When Your Child Becomes a Parent

When Your Child Becomes a Parent

The challenges of three-generational living.

When our daughter came home from college on a Sunday afternoon in 1998, it appeared to be her usual visit to do laundry. But the real reason would propel my husband and me on a path of emotional pain and confusion we never expected.

After returning from church that evening, Kristy tearfully said, “Mom, there’s no easy way to tell you this. I’m pregnant. Eight weeks, I think.”

Over the coming days and weeks, as the anger and pain subsided, we moved into acceptance of our daughter’s pregnancy. I went with her to doctor appointments, Lamaze classes and the mall to buy maternity clothes.

Kristy decided to parent her son. And we decided to let her live with us during the early stages of motherhood. Five days after our grandson, Micah, was born, Kristy returned to finish her last quarter of college. So our schedules changed, as well as our emotional, physical and financial resources.

We faced many challenges with three-generational living. Recognizing the challenges and dealing with them was essential for our family’s emotional health — as it is for all families facing this unplanned change. The following are four of those challenges.

Who is the parent?

From the beginning, we knew Micah needed his mother. We had to learn to be sensitive to Kristy’s emotional and physical needs as she recovered from childbirth and returned to school, while not robbing her of the opportunity to be Micah’s mom. She needed to bond with her son and assume the responsibilities of being a single mother.

We also had to set boundaries. I could have overfunctioned as a grandmother, but that would not have been in Kristy’s or Micah’s best interest.

Who does what?

We began the conversation regarding expectations before Micah’s birth. Some of the areas we explored included:

  • What changes need to be made in our house to accommodate a baby? Who will make those changes?
  • How much can we expect Kristy to contribute to the expenditures while still in school? Should she continue working once the baby comes?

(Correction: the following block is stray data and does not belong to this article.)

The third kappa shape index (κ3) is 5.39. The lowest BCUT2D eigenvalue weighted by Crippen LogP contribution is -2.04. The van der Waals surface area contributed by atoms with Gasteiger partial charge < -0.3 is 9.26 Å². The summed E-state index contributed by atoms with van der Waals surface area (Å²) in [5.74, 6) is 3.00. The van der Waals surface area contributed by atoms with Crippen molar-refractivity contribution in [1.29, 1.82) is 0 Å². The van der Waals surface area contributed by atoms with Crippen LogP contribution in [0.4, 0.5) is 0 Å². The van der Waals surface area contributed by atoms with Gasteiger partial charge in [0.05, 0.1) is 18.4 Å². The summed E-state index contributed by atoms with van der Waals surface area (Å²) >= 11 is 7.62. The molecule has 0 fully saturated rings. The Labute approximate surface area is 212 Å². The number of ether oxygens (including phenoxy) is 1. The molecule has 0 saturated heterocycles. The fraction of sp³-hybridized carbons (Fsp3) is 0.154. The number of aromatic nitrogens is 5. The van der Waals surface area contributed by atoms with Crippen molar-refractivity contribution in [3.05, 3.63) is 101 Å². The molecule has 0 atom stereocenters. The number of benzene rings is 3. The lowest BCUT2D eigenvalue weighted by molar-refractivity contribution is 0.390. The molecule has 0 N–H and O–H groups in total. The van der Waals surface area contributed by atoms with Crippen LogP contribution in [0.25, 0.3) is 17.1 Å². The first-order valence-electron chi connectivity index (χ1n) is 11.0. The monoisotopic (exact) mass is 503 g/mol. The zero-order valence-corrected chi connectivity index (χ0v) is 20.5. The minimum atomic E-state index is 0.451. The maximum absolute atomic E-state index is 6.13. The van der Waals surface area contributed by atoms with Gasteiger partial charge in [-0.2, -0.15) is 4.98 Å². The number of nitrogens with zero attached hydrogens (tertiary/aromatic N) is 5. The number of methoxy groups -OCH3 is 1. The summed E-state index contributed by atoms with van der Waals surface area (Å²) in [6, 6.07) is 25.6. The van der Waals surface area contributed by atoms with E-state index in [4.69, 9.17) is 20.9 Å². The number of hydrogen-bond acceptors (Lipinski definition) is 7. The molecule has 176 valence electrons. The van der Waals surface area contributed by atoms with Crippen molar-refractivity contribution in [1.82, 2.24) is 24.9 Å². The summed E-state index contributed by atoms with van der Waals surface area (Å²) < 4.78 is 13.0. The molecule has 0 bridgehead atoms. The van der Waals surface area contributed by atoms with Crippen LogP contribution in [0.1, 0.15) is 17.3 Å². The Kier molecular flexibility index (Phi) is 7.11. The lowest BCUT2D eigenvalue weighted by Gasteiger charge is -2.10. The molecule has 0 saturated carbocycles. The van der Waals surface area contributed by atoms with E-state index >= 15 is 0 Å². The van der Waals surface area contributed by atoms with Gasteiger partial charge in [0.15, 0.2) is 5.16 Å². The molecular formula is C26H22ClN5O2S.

• What will we need to adjust in our budget to provide child-care and cover other expenses until Kristy graduates?
  • What should we ask and expect of her regarding the needs of the household?
  • To what extent can we participate in the daily care of Micah, considering my husband and I both have full-time jobs?
  • What about Kristy’s social life? She would need the support of friends. How can this be done in light of her new responsibility as a parent?

What about us?

Another family facing these challenges, Don and Cynda, had a solid marriage and enjoyed their empty nest. The nest didn’t stay empty, though, when their 20-year-old daughter, Courtney, and her infant daughter, Sydney, came home.

Don and Cynda do a number of things to take care of their marriage in light of these changes. “We plan a weekend away every two months,” Cynda said. “We continue to go to our couples’ Bible study and hang out with friends. Also, we know this is a season in our life. We are willing to sacrifice so Sydney gets a good start. That helps us keep the present situation in broader perspective.”

What about the primary caregiver?

Bruce and Cheryl’s daughter, Allison, was a junior in high school when she had a baby. Cheryl became the primary caregiver for newborn Madison but intensely felt the physical and emotional strain. Cheryl realized she could not continue and remain healthy.

“I decided that I didn’t have to be the ‘martyr,’ so one day a week I would not have child-care responsibilities. A simple inquiry at our church quickly resolved the situation, and Madison is doing just fine.”

When facing the challenges of three-generational living, it’s helpful to know the situation can bring positives when it is handled well. One father said, “There have been great benefits to all of us through this. Communication with our daughter greatly improved and healed our relationship. Most important, the little boy whose unplanned coming brought such pain and heartache now brings us incredible joy.”

Jayne’s daughter Kristy graduated three months after her son, Micah, was born. Kristy married in 2001 and Micah now has a little sister.

This article appeared in Focus on the Family magazine.
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